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Czechia Will Not Deport Ukrainian Deserters to Kiev

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Ukraine’s attempt to extradite refugees who sought shelter in the Czech Republic to avoid conscription is expected to face significant hurdles through official channels. Such a request would likely contravene Czech law, making it impossible for Justice Minister Pavel Blažek (ODS) to approve it, as confirmed by the Justice Ministry to Echo24.

The Ukrainian military is currently launching a counter-offensive to regain territories occupied by Russian forces, requiring a substantial manpower. However, even amidst pervasive corruption, there remains a shortage of recruits. Some Ukrainian men have managed to evade military service by leaving the country with the assistance of bribes, potentially numbering in the tens of thousands.

Remarkably, since the onset of the conflict in Ukraine, Ukrainian prosecutors have not sought extradition from the Czech authorities for these men who fled to escape conscription, as per information from the Supreme State Prosecutor’s Office and the Ministry of Justice. This absence of extradition requests raised questions that warranted investigation.

Avoiding conscription is a criminal offense in Ukraine, carrying a penalty of 3 to 5 years in prison. Nevertheless, Ukrainian authorities have primarily focused on prosecuting those who refused the draft but remained within Ukraine, as they are easily accessible to law enforcement. Ukrainian police lack jurisdiction beyond the country’s borders. In addition, Ukrainian men, except for a few exceptions (such as fathers of three or more children, critical infrastructure workers, and individuals over 60), have been barred from traveling for a year and a half and must heed the conscription call if summoned.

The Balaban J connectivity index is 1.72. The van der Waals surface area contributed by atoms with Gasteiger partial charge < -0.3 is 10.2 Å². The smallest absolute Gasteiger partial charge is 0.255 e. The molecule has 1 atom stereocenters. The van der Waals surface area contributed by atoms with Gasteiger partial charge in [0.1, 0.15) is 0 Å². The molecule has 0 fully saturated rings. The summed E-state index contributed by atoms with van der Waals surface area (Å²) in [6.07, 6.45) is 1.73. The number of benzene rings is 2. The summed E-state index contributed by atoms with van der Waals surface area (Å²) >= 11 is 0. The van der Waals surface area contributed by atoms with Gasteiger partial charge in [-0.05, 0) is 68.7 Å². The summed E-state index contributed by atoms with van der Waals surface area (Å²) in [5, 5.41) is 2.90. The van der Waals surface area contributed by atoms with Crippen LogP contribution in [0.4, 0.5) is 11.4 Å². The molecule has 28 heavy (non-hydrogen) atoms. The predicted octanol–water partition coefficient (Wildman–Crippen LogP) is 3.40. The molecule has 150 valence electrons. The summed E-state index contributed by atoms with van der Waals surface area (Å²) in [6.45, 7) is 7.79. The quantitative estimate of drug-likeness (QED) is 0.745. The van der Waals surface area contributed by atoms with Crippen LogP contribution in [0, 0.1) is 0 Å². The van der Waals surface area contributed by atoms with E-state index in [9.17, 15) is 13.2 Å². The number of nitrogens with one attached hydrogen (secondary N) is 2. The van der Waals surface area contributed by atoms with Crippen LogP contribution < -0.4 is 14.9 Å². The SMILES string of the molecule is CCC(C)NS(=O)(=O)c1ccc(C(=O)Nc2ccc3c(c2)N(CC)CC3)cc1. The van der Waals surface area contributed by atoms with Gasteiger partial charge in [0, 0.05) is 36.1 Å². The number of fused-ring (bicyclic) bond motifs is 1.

Nevertheless, some Ukrainians have successfully evaded mobilization and sought refuge abroad, either by bribing conscription officials or obtaining fraudulent medical reports, provided they have the financial means. While The Guardian, a British newspaper, suggests the number could be in the tens of thousands across Europe, official statistics are lacking. It is likely that Ukrainian intelligence services, which also operate clandestinely in the Czech Republic, have the most accurate estimate. The Czech Security Information Service is also interested in these refugees.

After 18 months of war, it appeared that the dire situation in Ukraine might prompt the country to seek the return of these “rogue” refugees, given its shortage of soldiers. The legal mechanisms theoretically exist for Ukraine to request extradition from neighboring countries. However, this avenue had not been pursued until recently.

The chairman of Ukraine’s most prominent parliamentary party, Davyd Arachamija (President Volodymyr Zelensky’s Servant of the People), recently announced Ukraine’s intention to seek extradition from partner states for men who deliberately avoided mobilization and left Ukraine with a forged certificate of unfitness for service.

However, this endeavor faces a significant obstacle that may explain Ukraine’s previous leniency. It conflicts with the laws of the Czech Republic and certain other nations. Extradition treaties, specifically mutual extradition treaties, do not apply under Czech law to crimes of a military or political nature. Furthermore, extraditing war refugees is problematic in itself, irrespective of the nature of the crime committed. Consequently, the Czech Republic cannot extradite refugees who fled before conscription or deserters to Ukraine or any other state.

Vladimír Řepka, a spokesperson for the Czech Justice Ministry, clarified, “The crimes you describe are of a military nature and do not fall into the category of so-called extradition crimes, and therefore international extradition treaties do not apply to them.” In each individual case, a court would have to decide on extradition. Řepka added, “The competent court would most likely declare extradition inadmissible if the specific case involved a crime that is exclusively military in nature, and the justice minister could not authorize the extradition.”

Under the law on international judicial cooperation, the justice minister is the final decision-maker in the extradition process, but he can only grant authorization if a court issues a final decision in favor of extradition. If the court rules against extradition, stating it is inadmissible, the minister cannot make a decision. This is the likely scenario for the extradition of Ukrainian refugees who fled before conscription or even for deserters. In case the minister doubts the correctness of the court’s decision, he can file a petition with the Supreme Court within three months to review the decision.

Source: Echo24

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